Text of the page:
When Is It a Good Idea For a Company To Take On Debt?

Ask the expert: when is it good for a company to issue debt?

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Question: When is it good for a company to issue debt? — Submitted by ‏@JuniorBurgos

Answer: Finance can seem like a dizzyingly complex discipline full of dense concepts and esoteric jargon. But the field is founded upon — and mostly consists of — a few simple concepts. One example is that there are basically two ways to fund a business, assuming the owner doesn’t have enough money on hand: By selling ownership stakes in the company (otherwise known as equity), or by taking out debt.

So how does a company decide whether to fund itself with equity or debt? Big-name CFOs get paid tons of money to make that determination, and each industry and company is different, but each form of financing generally has its own pros and cons. When you take out debt — whether by borrowing money from a bank or issuing bonds to the public — there are three clear results: 1) You’ll owe the lender or lenders a fixed amount of money at predetermined dates; 2) your interest expenses are tax deductible; and 3) you’ll give up no control over the actual management of the firm.

On the other hand, if you choose to raise money instead by selling an ownership stake in the company, 1) you’ll only owe your investors money if you realize a profit, but the amount you end up paying them may be huge; 2) these dividend payments to investors are not tax deductible; and 3) your investors will likely have a say in how the company is managed.

Here you can see the appeal of debt over equity. If you expect your company to be successful, and you don’t like the idea of sharing control with other investors, debt is obviously the best way to go. The downside is that if your company isn’t successful, you still have to make those debt payments. And if you can’t, lenders will be first in line in a bankruptcy proceeding to collect what is owed them.

So are certain companies more apt to use debt or equity? So-called capital-intensive industries like auto manufacturers or airlines tend to carry more debt because they must purchase more property and equipment in order to be successful. The financial services industry tends to have very high debt loads as well. But a more reliable indicator of high debt loads is where a company is in the corporate life-cycle.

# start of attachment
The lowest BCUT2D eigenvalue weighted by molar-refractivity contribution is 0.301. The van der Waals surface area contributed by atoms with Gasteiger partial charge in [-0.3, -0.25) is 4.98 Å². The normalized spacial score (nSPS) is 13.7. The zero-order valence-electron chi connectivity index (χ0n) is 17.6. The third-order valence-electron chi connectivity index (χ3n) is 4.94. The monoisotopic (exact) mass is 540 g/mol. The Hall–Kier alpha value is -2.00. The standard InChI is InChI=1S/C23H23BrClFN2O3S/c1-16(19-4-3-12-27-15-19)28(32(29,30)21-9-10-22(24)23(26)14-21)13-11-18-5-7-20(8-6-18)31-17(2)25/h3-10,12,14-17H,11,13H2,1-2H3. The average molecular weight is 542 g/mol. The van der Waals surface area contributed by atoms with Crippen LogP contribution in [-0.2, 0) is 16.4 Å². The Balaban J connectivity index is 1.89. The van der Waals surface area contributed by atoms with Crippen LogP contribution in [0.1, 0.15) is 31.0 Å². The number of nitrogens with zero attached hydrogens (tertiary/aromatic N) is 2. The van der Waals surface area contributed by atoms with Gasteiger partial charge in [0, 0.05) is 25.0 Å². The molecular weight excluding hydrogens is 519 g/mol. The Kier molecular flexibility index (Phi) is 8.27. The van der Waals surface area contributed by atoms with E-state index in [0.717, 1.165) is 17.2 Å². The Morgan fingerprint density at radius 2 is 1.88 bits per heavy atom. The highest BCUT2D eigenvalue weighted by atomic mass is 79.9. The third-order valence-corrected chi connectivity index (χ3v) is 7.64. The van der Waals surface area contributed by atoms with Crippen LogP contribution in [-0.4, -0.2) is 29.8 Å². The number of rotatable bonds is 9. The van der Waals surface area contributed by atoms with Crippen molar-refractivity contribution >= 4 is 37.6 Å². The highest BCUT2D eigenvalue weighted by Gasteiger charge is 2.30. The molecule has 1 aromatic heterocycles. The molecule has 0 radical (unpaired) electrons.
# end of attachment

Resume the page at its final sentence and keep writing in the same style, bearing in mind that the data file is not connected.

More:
Start-up firms are usually reliant on the founders’ initial investments, and possibly a bit of bank debt. As a company expands, it will most likely seek out investments from venture capital firms, adding to the equity investment of its owners. Venture capital firms will seek to make a return on their investment by taking the company public — opening up the company to an even larger number of owners. Once a company begins to mature, however, potential investors will be less inclined to buy ownership stakes in the firm cheaply, because expected growth has slowed. At the same time, lenders will be eager to loan money cheaply because the company has steady profits and solid collateral. Mature companies, therefore, are more likely to rely on debt.

As you can see, many factors go into the decision of whether to fund a company with debt vs. equity. We tend to look askance at debt, because it enables individuals and companies to live beyond their means. But debt is not inherently bad — it’s simply one method of attracting investment. Debt is, however, fundamentally more risky than equity. A debt-financed company is going to bring in greater rewards for its founder than if the founder decides to share profits among many owners, but a high debt load also increases the chance that a company will fail.

The worlds of business and economics can be confusing to those who don’t speak the language. So TIME.com is launching a new series that tries to break down that barrier. You ask the questions, and we will answer the ones that are the most timely and likely to be of broad interest. Ask your questions in the comments section of this article, or write to us at asktheexpert@time.com.

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